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Better Advice Bill introduced into Australian Parliament

Chris Hamblin, Editor, London, 28 June 2021

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The Morrison Government of Australia is introducing further reforms to the financial advisory sector by fulfilling recommendation 2.10 of the Royal Commission into Misconduct in the Banking, Superannuation and Financial Services Industry.

In its recommendation, the Royal Commission called for a single disciplinary body for financial advisors, insisting that everyone who provides personal financial advice to retail clients should be registered.

The Financial Sector Reform (Hayne Royal Commission Response – Better Advice) Bill proposes to:

  • expand the job of the Financial Services and Credit Panel at the Australian Securities and Investments Commission to make it the single disciplinary body for financial advisors "to ensure that less serious misconduct does not go unaddressed";
  • create additional penalties and sanctions for financial advisors who have neglected their duties outlined in the Corporations Act (at the moment the authorities can only ban a financial advisor);
  • introduce a new registration system; and
  • transfer functions from the Financial advisor Standards and Ethics Authority (FASEA, which is to be wound up) to ASIC (which will administer the advisors' examination) and to the minister responsible for administering the Corporations Act (who will issue the standards).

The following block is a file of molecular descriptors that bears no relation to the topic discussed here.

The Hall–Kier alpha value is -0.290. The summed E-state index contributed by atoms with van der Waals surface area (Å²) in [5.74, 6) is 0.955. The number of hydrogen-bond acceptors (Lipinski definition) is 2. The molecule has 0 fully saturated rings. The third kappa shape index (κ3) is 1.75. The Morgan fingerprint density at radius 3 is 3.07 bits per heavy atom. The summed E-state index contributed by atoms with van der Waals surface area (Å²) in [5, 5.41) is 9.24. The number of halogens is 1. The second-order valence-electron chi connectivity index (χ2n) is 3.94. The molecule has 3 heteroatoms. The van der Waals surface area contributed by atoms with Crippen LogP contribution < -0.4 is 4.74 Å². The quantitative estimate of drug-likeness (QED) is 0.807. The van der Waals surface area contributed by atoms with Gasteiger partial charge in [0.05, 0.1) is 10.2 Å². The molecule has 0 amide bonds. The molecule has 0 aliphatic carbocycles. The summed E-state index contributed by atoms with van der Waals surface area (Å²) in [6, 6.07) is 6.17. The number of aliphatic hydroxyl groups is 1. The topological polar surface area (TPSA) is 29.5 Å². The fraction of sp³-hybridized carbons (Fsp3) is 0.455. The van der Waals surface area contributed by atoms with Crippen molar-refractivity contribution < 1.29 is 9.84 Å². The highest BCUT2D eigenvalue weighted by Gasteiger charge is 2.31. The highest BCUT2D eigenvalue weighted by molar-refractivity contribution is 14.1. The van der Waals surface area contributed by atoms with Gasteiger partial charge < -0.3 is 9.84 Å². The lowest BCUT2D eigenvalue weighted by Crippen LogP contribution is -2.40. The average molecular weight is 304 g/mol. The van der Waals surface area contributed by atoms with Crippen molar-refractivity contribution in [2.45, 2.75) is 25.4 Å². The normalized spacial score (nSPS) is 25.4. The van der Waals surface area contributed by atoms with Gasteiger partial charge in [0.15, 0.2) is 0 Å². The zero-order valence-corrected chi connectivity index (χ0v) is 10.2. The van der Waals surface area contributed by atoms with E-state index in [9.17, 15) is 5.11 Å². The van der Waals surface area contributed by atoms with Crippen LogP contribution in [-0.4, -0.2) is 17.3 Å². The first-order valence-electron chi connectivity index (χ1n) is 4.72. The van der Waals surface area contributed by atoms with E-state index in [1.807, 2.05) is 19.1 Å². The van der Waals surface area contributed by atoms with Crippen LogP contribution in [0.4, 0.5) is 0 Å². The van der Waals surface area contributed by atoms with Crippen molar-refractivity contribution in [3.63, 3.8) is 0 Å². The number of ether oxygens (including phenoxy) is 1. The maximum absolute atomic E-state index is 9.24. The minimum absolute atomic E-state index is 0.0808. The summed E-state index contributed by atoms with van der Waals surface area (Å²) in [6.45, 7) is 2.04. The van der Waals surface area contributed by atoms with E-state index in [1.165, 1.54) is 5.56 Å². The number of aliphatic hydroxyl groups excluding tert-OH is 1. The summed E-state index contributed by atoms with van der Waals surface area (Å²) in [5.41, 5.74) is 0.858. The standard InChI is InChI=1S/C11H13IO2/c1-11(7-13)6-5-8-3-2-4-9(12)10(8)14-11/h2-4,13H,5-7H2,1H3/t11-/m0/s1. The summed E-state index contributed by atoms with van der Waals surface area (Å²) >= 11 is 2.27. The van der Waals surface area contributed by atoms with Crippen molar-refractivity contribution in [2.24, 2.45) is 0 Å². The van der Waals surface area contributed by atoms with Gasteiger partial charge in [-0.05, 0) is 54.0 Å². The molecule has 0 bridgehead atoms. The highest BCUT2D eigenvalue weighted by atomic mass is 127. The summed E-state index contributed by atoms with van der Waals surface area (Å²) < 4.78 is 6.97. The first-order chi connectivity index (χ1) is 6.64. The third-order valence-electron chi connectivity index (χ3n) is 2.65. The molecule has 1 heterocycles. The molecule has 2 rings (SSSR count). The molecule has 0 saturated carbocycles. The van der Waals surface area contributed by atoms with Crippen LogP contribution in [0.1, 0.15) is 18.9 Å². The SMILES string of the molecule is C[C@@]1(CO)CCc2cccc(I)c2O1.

In addition, tax (financial) advisors are no longer to be regulated by the Tax Practitioners Board but instead will be regulated only under the Corporations Act 2001.

The Bill also intends to allow the minister to extend the cut?off date beyond which certain existing financial advisors have to pass the examination. The Government will use the power to extend the cut?off date to 30 September 2022 for advisors who have attempted the exam twice prior to 1 January 2022.

Parliament has already passed the Financial Regulator Assessment Authority Bill - which awaits Royal Assent - to please the Royal Commission. Under it, the Government will set up a new Financial Regulator Assessment Authority (FRAA) to keep an eye on the effectiveness and capability of ASIC and the Australian Prudential Regulation Authority (APRA). ASIC will be first in the authority's sights. As is often the case with such state-funded, state-appointed bodies, the Government is claiming - none too convincingly - that the new body will be "independent."

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